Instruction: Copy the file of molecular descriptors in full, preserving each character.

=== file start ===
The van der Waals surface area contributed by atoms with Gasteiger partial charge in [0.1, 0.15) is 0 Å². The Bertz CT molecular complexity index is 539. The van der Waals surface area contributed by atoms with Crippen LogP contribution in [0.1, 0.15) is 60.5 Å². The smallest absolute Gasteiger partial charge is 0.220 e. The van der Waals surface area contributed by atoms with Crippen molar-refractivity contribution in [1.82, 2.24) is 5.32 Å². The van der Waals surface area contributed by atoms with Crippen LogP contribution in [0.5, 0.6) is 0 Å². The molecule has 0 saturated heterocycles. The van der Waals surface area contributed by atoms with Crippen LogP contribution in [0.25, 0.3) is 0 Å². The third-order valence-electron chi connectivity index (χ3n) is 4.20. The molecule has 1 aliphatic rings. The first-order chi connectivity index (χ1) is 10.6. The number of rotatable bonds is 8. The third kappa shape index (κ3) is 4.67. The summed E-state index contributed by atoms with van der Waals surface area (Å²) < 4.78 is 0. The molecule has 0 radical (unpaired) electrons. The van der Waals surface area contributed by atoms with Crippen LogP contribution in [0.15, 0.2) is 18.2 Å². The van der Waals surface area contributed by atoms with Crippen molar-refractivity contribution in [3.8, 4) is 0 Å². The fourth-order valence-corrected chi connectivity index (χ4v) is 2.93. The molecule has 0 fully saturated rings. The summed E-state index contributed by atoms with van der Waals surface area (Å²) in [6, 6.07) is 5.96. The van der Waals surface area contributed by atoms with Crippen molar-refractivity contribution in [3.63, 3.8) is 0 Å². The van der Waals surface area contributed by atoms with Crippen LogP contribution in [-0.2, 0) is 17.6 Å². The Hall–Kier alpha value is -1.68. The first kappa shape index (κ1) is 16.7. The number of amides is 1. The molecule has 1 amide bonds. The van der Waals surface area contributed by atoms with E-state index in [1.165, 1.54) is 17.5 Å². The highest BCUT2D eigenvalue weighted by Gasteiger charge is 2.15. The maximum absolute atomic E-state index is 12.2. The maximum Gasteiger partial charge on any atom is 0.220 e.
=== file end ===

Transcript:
The van der Waals surface area contributed by atoms with Gasteiger partial charge in [0.1, 0.15) is 0 Å². The Bertz CT molecular complexity index is 539. The van der Waals surface area contributed by atoms with Crippen LogP contribution in [0.1, 0.15) is 60.5 Å². The smallest absolute Gasteiger partial charge is 0.220 e. The van der Waals surface area contributed by atoms with Crippen molar-refractivity contribution in [1.82, 2.24) is 5.32 Å². The van der Waals surface area contributed by atoms with Crippen LogP contribution in [0.5, 0.6) is 0 Å². The molecule has 0 saturated heterocycles. The van der Waals surface area contributed by atoms with Crippen LogP contribution in [0.25, 0.3) is 0 Å². The third-order valence-electron chi connectivity index (χ3n) is 4.20. The molecule has 1 aliphatic rings. The first-order chi connectivity index (χ1) is 10.6. The number of rotatable bonds is 8. The third kappa shape index (κ3) is 4.67. The summed E-state index contributed by atoms with van der Waals surface area (Å²) < 4.78 is 0. The molecule has 0 radical (unpaired) electrons. The van der Waals surface area contributed by atoms with Crippen LogP contribution in [0.15, 0.2) is 18.2 Å². The van der Waals surface area contributed by atoms with Crippen molar-refractivity contribution in [3.8, 4) is 0 Å². The fourth-order valence-corrected chi connectivity index (χ4v) is 2.93. The molecule has 0 fully saturated rings. The summed E-state index contributed by atoms with van der Waals surface area (Å²) in [6, 6.07) is 5.96. The van der Waals surface area contributed by atoms with Crippen molar-refractivity contribution in [3.63, 3.8) is 0 Å². The van der Waals surface area contributed by atoms with Crippen LogP contribution in [-0.2, 0) is 17.6 Å². The Hall–Kier alpha value is -1.68. The first kappa shape index (κ1) is 16.7. The number of amides is 1. The molecule has 1 amide bonds. The van der Waals surface area contributed by atoms with E-state index in [1.165, 1.54) is 17.5 Å². The highest BCUT2D eigenvalue weighted by Gasteiger charge is 2.15. The maximum absolute atomic E-state index is 12.2. The maximum Gasteiger partial charge on any atom is 0.220 e.